Breaking Down WV’s 10,000 Resident Population Decline

Earlier this week the Census Bureau released its annual state population estimates. The data showed West Virginia losing an estimated 9,951 residents from July 2015 to July 2016, making West Virginia one of only eight states to lose population in the past year.

Digging deeper into the data sheds a little more light on the causes of West Virginia’s population decline. West Virginia experienced a net migration loss of 6,583 residents, meaning more people left West Virginia than moved to West Virginia. West Virginia was one of 19 states with a net migration loss.

West Virginia also experienced a natural population loss of 2,680, meaning more West Virginia residents died in the past year than were born. West Virginia was one of only two states with a natural population loss, with 19,799 births and 22,479 deaths.

While West Virginia’s population loss has prompted much discussion around the ‘struggle to stay,’ is West Virginia’s population loss due to residents leaving home more so than in other states? West Virginia was one of 19 states with a net migration loss, but is there anything about that loss that makes West Virginia unique?

For that we can look to the Census migration data. In 2015, 44,648 residents moved from West Virginia to another state the prior year, while 39,093 residents moved to West Virginia from another state. So overall, 5,555 more people left West Virginia than came to it. As the charts show, most of the migration, both to and from West Virginia, came from neighboring states, as well as Florida.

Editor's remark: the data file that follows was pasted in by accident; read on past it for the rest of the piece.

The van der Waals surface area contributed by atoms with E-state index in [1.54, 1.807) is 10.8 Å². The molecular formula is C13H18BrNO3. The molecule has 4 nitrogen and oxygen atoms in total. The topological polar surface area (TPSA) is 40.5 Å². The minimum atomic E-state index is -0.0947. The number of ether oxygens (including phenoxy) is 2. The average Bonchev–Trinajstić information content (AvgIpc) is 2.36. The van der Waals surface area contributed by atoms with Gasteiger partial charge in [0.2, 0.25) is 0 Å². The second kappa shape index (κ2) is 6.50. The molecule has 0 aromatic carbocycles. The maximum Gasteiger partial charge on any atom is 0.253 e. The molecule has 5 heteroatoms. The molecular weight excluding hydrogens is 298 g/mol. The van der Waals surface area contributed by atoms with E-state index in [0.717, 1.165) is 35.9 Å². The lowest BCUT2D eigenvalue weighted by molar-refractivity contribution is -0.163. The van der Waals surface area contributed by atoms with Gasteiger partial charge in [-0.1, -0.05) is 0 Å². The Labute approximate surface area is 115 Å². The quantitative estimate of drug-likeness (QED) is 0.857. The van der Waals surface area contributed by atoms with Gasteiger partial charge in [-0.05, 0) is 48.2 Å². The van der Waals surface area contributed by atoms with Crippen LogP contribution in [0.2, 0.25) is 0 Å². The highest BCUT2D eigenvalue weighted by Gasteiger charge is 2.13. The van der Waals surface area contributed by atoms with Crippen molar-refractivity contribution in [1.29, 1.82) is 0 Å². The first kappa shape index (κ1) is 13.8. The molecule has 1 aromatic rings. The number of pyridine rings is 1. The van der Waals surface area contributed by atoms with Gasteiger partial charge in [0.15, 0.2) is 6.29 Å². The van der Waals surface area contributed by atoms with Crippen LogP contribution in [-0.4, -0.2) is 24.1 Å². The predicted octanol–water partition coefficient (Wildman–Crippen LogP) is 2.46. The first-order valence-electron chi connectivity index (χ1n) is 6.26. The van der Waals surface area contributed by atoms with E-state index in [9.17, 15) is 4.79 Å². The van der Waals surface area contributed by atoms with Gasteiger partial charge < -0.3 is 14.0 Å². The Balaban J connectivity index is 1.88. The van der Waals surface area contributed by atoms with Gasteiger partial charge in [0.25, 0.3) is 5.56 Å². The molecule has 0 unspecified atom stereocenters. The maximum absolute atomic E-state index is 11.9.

out

in

Those coming to West Virginia were actually slightly younger than those leaving the state. The average age of those migrating to West Virginia from another state was 32.4 years, while the average age for those leaving West Virginia for another state was 35.0 years.

Compared to other states, West Virginia does not see an exceptional amount of migration, in or out of the state. As a share of total population, West Virginia ranks 39th for in migration and 37th for out migration.

in-ranked

out-ranked

In 2015, 2.4 percent of West Virginia’s residents left the state. The average state experienced 2.9 percent of its population leaving. This shows people are not leaving West Virginia at a rate any higher than a typical state. But West Virginia is also not replacing those who did leave. In 2015, in migrating residents accounted for 2.1 percent of the state’s population. However, for the average state, the in migration rate was 3.1 percent.

While West Virginia is losing residents to other states, it’s not losing them at any amount greater than any other state loses residents. But, in the end, West Virginia isn’t gaining as many residents from other states, leading to a net migration loss. Combined with the fact that West Virginia was one of only two states with more deaths than births, you can see that the state isn’t necessarily struggling to keep people from leaving, it is struggling to bring them in.

Revenue Is Not Keeping Pace With State’s Economy Because of Tax Cuts